CONAN: Salem, thanks very much for the call.

SALEM: Oh, thank you.

CONAN: OK. If you'd like to join us, (800) 989-8255; (800) 989-TALK. The e-mail is totn@npr.org. And you're listening to TALK OF THE NATION from NPR News.

And let's get another caller on. This is Kelsey(ph); Kelsey calling from North Kansas City.

KELSEY (Caller): Yes, I had a comment. Though--there's been a lot of talk of, like, white flight and that's a major reason for the African-American culture--the condition that it's in. But I'd like to make a comment along the lines that the cultural icons that the African-American culture tends to emulate are more towards, like, 50 Cent and the rappers and that whole genre. And then when you have people that speak against that, like Mr. Cosby, for instance, he's vilified. He doesn't get the airplay that those people like 50 Cent and the rappers normally get.

And another point I'd like to make is the fact that people like Mr. Sharpton and Mr. Jackson seem to get a lot of airplay when others that speak against, you know, the popular items of the day--they don't get as much airplay. And I think that has a lot to do with there.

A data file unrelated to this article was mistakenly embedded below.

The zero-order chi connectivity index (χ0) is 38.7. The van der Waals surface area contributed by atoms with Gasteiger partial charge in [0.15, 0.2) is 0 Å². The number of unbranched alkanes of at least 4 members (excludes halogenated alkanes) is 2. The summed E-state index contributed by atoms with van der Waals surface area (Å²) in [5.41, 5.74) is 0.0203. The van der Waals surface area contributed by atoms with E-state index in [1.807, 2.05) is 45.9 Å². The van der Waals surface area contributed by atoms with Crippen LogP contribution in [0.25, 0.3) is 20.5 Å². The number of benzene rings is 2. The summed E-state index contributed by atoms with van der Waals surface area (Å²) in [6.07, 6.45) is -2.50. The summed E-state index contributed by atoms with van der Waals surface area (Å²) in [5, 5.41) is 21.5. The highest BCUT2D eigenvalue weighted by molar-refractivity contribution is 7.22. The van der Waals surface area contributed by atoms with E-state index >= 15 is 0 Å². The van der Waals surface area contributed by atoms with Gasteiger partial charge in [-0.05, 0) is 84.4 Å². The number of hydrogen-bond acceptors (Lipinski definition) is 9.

CONAN: Well, there's a couple of questions in there, John McWhorter.

Mr. McWHORTER: I want to leave room for another caller, so I'll just complement that by saying there's an academic orthodoxy that has a kind of contempt for the black middle class that moved out of the inner city that is chilling. And I openly admit that it's chilling to me because it's my parents. In 1969, they weren't supposed to move out of the crumbling neighborhood they lived in because they were supposed to serve as role models for the poorer people who they left behind. Then often the very same people or people from the very same set will say that a Cosby or some other people that we won't name are wrong for criticizing the rap culture because people like 50 Cent and Jay-Z. And people don't only mean the conscience rappers. They mean people like 50 Cent and Jay-Z are somehow given a message to the powers that be and that, therefore, it's a good thing that poor black people have these rappers to look to as their new icons. Tupac would be a perfectly good example. I find this incoherent, and I think it's time that we look beyond that set for counsel on how to get black America ahead.

CONAN: But aren't those rappers expressing genuine emotion?